"Disappointing" is a word that’s been tossed around to describe Alexander Wennberg’s season.
On the surface, it looks that way: Wennberg’s 20 points in 41 games represent a sizable step down from 59 in 80 games last season.
TSN's Bob McKenzie reported recently that teams have been calling the Jackets asking about Wennberg. Just like with Boone Jenner, teams see a player who appears to be having a down season and think a fresh start is needed.
This just isn’t the case with Wennberg – despite some of the negative attention out there, he may be having the best season of his NHL career.
Wennberg’s possession numbers are as good as they have ever been; his 5-on-5 Corsi this season (via Natural Stat Trick) is 53.1%, the highest of his career. The Jackets have controlled 52.63% of the scoring chances at 5-on-5 with Wennberg on the ice and 51.8% of the high-danger chances. They've also scored 60.42% of the goals with Wennberg on the ice, the highest for one player on the team.
He’s had a positive impact on every player he has played over 100 minutes with at 5-on-5:
This is a "with or without you" (WOWY) chart showing a player’s possession stats when on the ice with Wennberg and when they're not. The blue bars, representing Corsi with Wennberg, are all higher than the red bars, indicating the positive impact Wennberg has had on each player. With players like Cam Atkinson and Oliver Bjorkstrand, Wennberg takes them from below average possession players to well above average.
With the others, Wennberg isn’t having a major impact, but this is a significant improvement over last season.
This is the same chart as shown above, just for the 2016-17 season. We can see Wennberg was dragging down some of his teammates, most notably Brandon Saad and Bjorkstrand. Again the impact of Wennberg is small for many of these players, but he’s turned all the negatives into positives, which is big step forward.
Wennberg’s goal scoring has been in line with prior seasons. His shooting percentage is 9.3%, or just a tad higher than his 8.7% career rate. This season, he's seen a 5-on-5 shooting percentage drop (6.06%) after 10.53% and 9.84% in the previous two seasons, respectively (that should rebound as he's taking 6.68 shot attempts per 60, 4.98 scoring chances per 60 and 2.44 high danger chances per 60, all very similar to what he did last season).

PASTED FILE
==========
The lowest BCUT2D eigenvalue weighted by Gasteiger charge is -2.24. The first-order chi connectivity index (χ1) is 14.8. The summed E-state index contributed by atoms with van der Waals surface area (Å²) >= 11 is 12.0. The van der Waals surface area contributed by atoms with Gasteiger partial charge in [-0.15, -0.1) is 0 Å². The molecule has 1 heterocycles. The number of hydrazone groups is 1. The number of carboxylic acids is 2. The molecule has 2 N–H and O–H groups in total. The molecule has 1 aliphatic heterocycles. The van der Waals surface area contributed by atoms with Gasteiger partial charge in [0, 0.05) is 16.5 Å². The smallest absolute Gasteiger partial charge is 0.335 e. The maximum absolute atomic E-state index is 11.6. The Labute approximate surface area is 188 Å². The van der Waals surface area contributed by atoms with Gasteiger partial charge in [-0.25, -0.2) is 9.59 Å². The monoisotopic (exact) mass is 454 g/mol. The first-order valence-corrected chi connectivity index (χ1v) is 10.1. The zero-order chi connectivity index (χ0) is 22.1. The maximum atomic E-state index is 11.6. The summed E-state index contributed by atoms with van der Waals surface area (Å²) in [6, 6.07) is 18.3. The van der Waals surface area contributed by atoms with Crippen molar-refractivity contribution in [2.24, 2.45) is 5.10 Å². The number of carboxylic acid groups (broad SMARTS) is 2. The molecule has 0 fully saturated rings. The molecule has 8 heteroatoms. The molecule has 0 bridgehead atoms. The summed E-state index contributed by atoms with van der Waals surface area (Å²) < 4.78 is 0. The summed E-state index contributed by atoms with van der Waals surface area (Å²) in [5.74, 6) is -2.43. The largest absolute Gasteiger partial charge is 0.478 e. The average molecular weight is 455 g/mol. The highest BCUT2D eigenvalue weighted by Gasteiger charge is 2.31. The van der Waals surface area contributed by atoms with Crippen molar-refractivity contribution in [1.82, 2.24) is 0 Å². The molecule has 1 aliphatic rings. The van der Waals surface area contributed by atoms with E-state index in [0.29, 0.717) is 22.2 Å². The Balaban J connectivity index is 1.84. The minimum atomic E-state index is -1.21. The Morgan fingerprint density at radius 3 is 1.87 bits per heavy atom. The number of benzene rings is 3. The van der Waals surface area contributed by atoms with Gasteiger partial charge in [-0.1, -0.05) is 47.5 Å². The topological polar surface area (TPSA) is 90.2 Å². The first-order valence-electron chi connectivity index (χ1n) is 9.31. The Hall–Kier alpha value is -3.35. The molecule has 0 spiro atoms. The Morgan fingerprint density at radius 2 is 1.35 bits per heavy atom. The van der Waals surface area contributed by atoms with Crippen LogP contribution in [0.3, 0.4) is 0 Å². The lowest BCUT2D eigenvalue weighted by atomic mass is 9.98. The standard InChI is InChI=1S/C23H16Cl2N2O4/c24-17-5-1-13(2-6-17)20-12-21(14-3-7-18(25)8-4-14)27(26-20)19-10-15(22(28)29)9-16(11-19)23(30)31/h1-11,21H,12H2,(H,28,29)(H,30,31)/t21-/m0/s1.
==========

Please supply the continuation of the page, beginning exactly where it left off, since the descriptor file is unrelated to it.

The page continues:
Wennberg's playmaking at 5-on-5 has also been consistent. His on-ice shooting percentage is 8.33% (second on the team) behind Scott Harrington, so this isn’t a situation where his line mates aren’t scoring. His assists per 60 are at 1.27, the highest of his career.
The year-over-year drop in production from Wennberg has come exclusively from the power play. Wennberg has one power assist this season (one!) after 21 assists with the man advantage last season. Those 21 assists averaged out to 5.95 per 60, the highest on the team and fourth-most in the league.
On top of the power play being an absolute mess, Wennberg has lost his role as primary playmaker to Artemi Panarin. Last season Wennberg was the guy who got everything set up by carrying the puck into the zone, but now, that's Panarin's job. Wennberg has also had bad luck: his on-ice shooting percentage is at 8.42%, the first time in his career it’s been under 12%. His teammates haven’t been able to convert on his passes.
— 1st Ohio Battery (@1stOhioBattery) December 9, 2017
— 1st Ohio Battery (@1stOhioBattery) January 13, 2018
It's plays like these, whether on the power play or not, that have hampered Wennberg’s season. Last season, those were goals, and we're probably having a different conversation about the player if a few of those go in.
Don’t let a bad power play cloud your view of Wennberg – he’s having a strong season and is not someone the Jackets should think about trading.